Architects’ Journal reviews the School of Architecture and Landscape’s degree show:
It’s the singular subject of the Kingston University School of Architecture and Landscape student exhibition, entitled One/Off, that makes visiting this show so compelling. When Daniel Rosbottom was named head of school last year, he made the decision to have every architecture unit spend at least part of term studying and making proposals for the London borough of Croydon, with a focus on regenerating this unloved ‘city within a city’.
Croydon – notoriously bisected by roads, blighted by ubiquitous multi-storey car parks and shopping malls, and plagued by two recessions that each scuppered imminent plans for its renewal – has plenty of sites on offer for students to study.
And study they have done – from rethinking the use of the local Quaker Hall as an art gallery (second-year student Patricia Assuncao Do Rosario, Studio 2.4), to transforming its multi-storey car parks into lidos (second-year student Hadas Even-Tzur, Studio 2.2), to proposing a row of terraced infill housing which steps up gradually in scale, from the height of a house to the height of the nearby towers (Elena Licci, third-year student, Studio 3.2).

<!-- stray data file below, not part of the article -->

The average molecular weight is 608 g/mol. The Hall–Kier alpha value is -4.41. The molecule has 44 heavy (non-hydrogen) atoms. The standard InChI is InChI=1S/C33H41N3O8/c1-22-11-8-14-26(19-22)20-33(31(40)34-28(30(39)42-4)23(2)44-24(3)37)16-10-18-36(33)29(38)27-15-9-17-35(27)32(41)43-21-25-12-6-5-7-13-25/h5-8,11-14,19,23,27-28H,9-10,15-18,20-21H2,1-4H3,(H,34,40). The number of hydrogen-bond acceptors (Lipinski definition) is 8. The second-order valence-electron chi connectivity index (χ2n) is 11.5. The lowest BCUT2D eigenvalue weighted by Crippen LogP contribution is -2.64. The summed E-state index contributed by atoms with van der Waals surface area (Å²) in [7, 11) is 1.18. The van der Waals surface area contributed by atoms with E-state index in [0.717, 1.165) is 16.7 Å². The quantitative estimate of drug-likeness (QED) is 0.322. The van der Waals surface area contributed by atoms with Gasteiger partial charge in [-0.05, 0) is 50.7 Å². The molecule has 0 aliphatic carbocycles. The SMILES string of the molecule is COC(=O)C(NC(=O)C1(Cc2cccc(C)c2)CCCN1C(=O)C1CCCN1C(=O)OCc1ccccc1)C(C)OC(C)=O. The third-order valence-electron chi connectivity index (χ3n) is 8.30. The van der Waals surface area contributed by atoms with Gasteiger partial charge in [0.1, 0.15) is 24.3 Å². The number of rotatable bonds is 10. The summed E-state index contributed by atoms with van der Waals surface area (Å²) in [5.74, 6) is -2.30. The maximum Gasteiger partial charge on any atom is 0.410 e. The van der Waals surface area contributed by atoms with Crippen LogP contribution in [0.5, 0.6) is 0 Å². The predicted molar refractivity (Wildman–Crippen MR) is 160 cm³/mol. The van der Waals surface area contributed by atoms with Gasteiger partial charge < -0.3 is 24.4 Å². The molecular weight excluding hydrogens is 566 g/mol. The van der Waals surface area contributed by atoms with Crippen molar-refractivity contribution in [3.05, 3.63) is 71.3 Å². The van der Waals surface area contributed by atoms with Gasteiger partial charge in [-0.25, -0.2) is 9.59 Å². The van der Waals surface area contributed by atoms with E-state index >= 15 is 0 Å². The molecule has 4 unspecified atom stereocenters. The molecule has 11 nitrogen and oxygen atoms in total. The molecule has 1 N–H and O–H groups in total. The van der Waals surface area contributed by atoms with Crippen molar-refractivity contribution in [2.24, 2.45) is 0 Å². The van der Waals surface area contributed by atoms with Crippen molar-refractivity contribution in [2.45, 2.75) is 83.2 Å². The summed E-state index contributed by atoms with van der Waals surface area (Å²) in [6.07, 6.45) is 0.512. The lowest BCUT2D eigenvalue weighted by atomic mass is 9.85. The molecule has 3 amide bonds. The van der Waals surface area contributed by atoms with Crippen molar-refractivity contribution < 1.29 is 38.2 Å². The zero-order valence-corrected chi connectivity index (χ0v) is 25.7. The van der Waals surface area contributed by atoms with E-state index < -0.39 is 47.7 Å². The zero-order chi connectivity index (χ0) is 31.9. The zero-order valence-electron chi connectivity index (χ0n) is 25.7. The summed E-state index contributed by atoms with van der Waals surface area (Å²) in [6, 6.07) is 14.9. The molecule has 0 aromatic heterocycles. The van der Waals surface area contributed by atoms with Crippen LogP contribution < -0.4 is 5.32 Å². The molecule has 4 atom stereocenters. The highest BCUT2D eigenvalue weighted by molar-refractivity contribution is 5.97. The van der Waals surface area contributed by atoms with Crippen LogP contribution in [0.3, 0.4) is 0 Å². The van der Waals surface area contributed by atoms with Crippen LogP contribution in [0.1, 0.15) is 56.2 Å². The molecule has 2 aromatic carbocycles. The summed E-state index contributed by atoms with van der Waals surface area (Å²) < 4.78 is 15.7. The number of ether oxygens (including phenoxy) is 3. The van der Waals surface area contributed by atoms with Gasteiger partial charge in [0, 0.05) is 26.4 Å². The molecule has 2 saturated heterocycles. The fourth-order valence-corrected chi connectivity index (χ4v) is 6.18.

The result is a show with unified purpose, confidence and real weight. It’s also opened the doors of the school to a whole new community. At the exhibition opening, several residents of Croydon popped in to have a look at the students’ proposals – including a contingent of Croydon Quakers, who sought out the second-year students from Unit 4’s work as inspiration regarding the future use of their Quaker Hall.
The exhibition also shows a marked emphasis on making and craft – some of the models on view are exquisite, from Diploma Unit 1 student Charles Szczech’s meticulous plaster casts of the Bank of England and Borromini’s dome to first year student James Taylor’s model of Eames house (Studio 1.3).
Photographs from Demanding Attention are also on view, an exhibition in the style of Thomas Demand which depicts life-like paper models, reviewed in the AJ earlier this year (AJ 11.12.08).
Not having visited Kingston’s show last year, I’m not able to compare this year’s work to its previous offerings. That said, this year’s exhibition was well worth the train journey and reveals an architecture school in excellent health.
Unified, confident and weighty, Kingston packs a refined punch
Christine Murray is deputy editor of the Architects’ Journal